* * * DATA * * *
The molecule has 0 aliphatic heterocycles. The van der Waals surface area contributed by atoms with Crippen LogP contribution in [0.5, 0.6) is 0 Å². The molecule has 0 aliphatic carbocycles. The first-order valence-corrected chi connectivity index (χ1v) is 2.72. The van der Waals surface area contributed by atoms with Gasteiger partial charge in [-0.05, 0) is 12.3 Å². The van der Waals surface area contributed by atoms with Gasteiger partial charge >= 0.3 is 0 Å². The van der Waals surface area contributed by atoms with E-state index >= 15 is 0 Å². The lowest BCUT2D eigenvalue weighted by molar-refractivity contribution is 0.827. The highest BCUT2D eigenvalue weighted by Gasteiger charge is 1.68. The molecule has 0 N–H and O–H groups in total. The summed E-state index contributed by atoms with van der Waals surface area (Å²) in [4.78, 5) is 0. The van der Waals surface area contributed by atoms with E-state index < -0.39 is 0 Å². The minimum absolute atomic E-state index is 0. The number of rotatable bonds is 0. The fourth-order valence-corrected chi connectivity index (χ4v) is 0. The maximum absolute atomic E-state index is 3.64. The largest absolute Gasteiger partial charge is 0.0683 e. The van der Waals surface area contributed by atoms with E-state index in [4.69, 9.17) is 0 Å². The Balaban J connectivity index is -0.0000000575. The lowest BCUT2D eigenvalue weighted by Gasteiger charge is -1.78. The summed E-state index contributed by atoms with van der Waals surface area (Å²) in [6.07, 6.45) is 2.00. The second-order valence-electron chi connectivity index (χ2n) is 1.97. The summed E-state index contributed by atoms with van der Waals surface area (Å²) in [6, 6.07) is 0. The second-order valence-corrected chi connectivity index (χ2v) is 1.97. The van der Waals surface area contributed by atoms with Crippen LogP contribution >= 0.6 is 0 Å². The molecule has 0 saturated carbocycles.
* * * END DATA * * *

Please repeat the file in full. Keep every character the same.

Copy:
The molecule has 0 aliphatic heterocycles. The van der Waals surface area contributed by atoms with Crippen LogP contribution in [0.5, 0.6) is 0 Å². The molecule has 0 aliphatic carbocycles. The first-order valence-corrected chi connectivity index (χ1v) is 2.72. The van der Waals surface area contributed by atoms with Gasteiger partial charge in [-0.05, 0) is 12.3 Å². The van der Waals surface area contributed by atoms with Gasteiger partial charge >= 0.3 is 0 Å². The van der Waals surface area contributed by atoms with E-state index >= 15 is 0 Å². The lowest BCUT2D eigenvalue weighted by molar-refractivity contribution is 0.827. The highest BCUT2D eigenvalue weighted by Gasteiger charge is 1.68. The molecule has 0 N–H and O–H groups in total. The summed E-state index contributed by atoms with van der Waals surface area (Å²) in [4.78, 5) is 0. The van der Waals surface area contributed by atoms with E-state index < -0.39 is 0 Å². The minimum absolute atomic E-state index is 0. The number of rotatable bonds is 0. The fourth-order valence-corrected chi connectivity index (χ4v) is 0. The maximum absolute atomic E-state index is 3.64. The largest absolute Gasteiger partial charge is 0.0683 e. The van der Waals surface area contributed by atoms with E-state index in [4.69, 9.17) is 0 Å². The Balaban J connectivity index is -0.0000000575. The lowest BCUT2D eigenvalue weighted by Gasteiger charge is -1.78. The summed E-state index contributed by atoms with van der Waals surface area (Å²) in [6.07, 6.45) is 2.00. The second-order valence-electron chi connectivity index (χ2n) is 1.97. The summed E-state index contributed by atoms with van der Waals surface area (Å²) in [6, 6.07) is 0. The second-order valence-corrected chi connectivity index (χ2v) is 1.97. The van der Waals surface area contributed by atoms with Crippen LogP contribution >= 0.6 is 0 Å². The molecule has 0 saturated carbocycles.